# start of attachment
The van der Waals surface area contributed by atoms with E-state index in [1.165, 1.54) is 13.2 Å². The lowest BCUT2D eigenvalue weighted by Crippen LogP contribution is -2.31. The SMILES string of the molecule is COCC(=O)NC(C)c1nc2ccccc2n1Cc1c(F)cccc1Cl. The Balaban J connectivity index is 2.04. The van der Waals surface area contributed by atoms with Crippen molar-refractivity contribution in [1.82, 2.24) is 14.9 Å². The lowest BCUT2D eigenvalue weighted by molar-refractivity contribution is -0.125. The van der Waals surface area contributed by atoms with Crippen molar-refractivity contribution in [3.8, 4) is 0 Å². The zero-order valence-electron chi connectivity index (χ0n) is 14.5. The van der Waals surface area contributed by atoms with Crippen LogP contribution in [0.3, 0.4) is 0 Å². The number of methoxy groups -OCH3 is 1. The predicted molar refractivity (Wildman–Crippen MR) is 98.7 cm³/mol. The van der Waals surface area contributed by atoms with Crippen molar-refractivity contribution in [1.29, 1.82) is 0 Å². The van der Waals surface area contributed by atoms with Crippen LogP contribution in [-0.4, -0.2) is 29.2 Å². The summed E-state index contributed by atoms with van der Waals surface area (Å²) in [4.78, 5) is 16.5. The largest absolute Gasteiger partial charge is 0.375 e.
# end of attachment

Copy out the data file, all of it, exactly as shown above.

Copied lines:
The van der Waals surface area contributed by atoms with E-state index in [1.165, 1.54) is 13.2 Å². The lowest BCUT2D eigenvalue weighted by Crippen LogP contribution is -2.31. The SMILES string of the molecule is COCC(=O)NC(C)c1nc2ccccc2n1Cc1c(F)cccc1Cl. The Balaban J connectivity index is 2.04. The van der Waals surface area contributed by atoms with Crippen molar-refractivity contribution in [1.82, 2.24) is 14.9 Å². The lowest BCUT2D eigenvalue weighted by molar-refractivity contribution is -0.125. The van der Waals surface area contributed by atoms with Crippen molar-refractivity contribution in [3.8, 4) is 0 Å². The zero-order valence-electron chi connectivity index (χ0n) is 14.5. The van der Waals surface area contributed by atoms with Crippen LogP contribution in [0.3, 0.4) is 0 Å². The number of methoxy groups -OCH3 is 1. The predicted molar refractivity (Wildman–Crippen MR) is 98.7 cm³/mol. The van der Waals surface area contributed by atoms with Crippen molar-refractivity contribution in [1.29, 1.82) is 0 Å². The van der Waals surface area contributed by atoms with Crippen LogP contribution in [-0.4, -0.2) is 29.2 Å². The summed E-state index contributed by atoms with van der Waals surface area (Å²) in [4.78, 5) is 16.5. The largest absolute Gasteiger partial charge is 0.375 e.